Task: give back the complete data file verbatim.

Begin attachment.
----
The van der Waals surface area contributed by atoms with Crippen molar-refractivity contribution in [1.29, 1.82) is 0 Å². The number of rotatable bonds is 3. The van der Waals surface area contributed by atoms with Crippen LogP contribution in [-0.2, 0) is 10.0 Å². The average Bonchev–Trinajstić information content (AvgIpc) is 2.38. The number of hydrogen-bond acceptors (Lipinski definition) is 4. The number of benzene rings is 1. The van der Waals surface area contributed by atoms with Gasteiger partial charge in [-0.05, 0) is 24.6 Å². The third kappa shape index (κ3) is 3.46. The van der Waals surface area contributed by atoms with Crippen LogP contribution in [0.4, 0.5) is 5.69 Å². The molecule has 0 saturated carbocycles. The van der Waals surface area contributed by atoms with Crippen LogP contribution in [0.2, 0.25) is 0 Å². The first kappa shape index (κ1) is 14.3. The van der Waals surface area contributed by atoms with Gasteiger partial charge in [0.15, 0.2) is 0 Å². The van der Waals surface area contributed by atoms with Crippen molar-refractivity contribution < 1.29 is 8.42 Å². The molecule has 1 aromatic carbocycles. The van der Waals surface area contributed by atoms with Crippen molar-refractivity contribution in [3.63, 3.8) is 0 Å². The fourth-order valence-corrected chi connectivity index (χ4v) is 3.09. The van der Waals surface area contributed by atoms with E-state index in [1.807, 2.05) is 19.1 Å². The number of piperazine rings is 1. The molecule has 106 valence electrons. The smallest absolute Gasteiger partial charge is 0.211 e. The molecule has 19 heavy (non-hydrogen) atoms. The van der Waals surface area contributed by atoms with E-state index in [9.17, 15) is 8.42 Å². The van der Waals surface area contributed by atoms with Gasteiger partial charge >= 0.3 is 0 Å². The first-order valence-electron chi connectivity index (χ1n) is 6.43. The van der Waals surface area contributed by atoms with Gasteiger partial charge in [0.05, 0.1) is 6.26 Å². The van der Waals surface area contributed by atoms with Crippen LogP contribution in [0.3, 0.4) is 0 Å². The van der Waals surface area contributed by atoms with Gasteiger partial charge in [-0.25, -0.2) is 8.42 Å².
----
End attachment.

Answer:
The van der Waals surface area contributed by atoms with Crippen molar-refractivity contribution in [1.29, 1.82) is 0 Å². The number of rotatable bonds is 3. The van der Waals surface area contributed by atoms with Crippen LogP contribution in [-0.2, 0) is 10.0 Å². The average Bonchev–Trinajstić information content (AvgIpc) is 2.38. The number of hydrogen-bond acceptors (Lipinski definition) is 4. The number of benzene rings is 1. The van der Waals surface area contributed by atoms with Gasteiger partial charge in [-0.05, 0) is 24.6 Å². The third kappa shape index (κ3) is 3.46. The van der Waals surface area contributed by atoms with Crippen LogP contribution in [0.4, 0.5) is 5.69 Å². The molecule has 0 saturated carbocycles. The van der Waals surface area contributed by atoms with Crippen LogP contribution in [0.2, 0.25) is 0 Å². The first kappa shape index (κ1) is 14.3. The van der Waals surface area contributed by atoms with Gasteiger partial charge in [0.15, 0.2) is 0 Å². The van der Waals surface area contributed by atoms with Crippen molar-refractivity contribution < 1.29 is 8.42 Å². The molecule has 1 aromatic carbocycles. The van der Waals surface area contributed by atoms with Crippen molar-refractivity contribution in [3.63, 3.8) is 0 Å². The fourth-order valence-corrected chi connectivity index (χ4v) is 3.09. The van der Waals surface area contributed by atoms with E-state index in [1.807, 2.05) is 19.1 Å². The number of piperazine rings is 1. The molecule has 106 valence electrons. The smallest absolute Gasteiger partial charge is 0.211 e. The molecule has 19 heavy (non-hydrogen) atoms. The van der Waals surface area contributed by atoms with E-state index in [9.17, 15) is 8.42 Å². The van der Waals surface area contributed by atoms with Gasteiger partial charge >= 0.3 is 0 Å². The first-order valence-electron chi connectivity index (χ1n) is 6.43. The van der Waals surface area contributed by atoms with Gasteiger partial charge in [0.05, 0.1) is 6.26 Å². The van der Waals surface area contributed by atoms with Crippen LogP contribution in [0.3, 0.4) is 0 Å². The van der Waals surface area contributed by atoms with Gasteiger partial charge in [-0.25, -0.2) is 8.42 Å².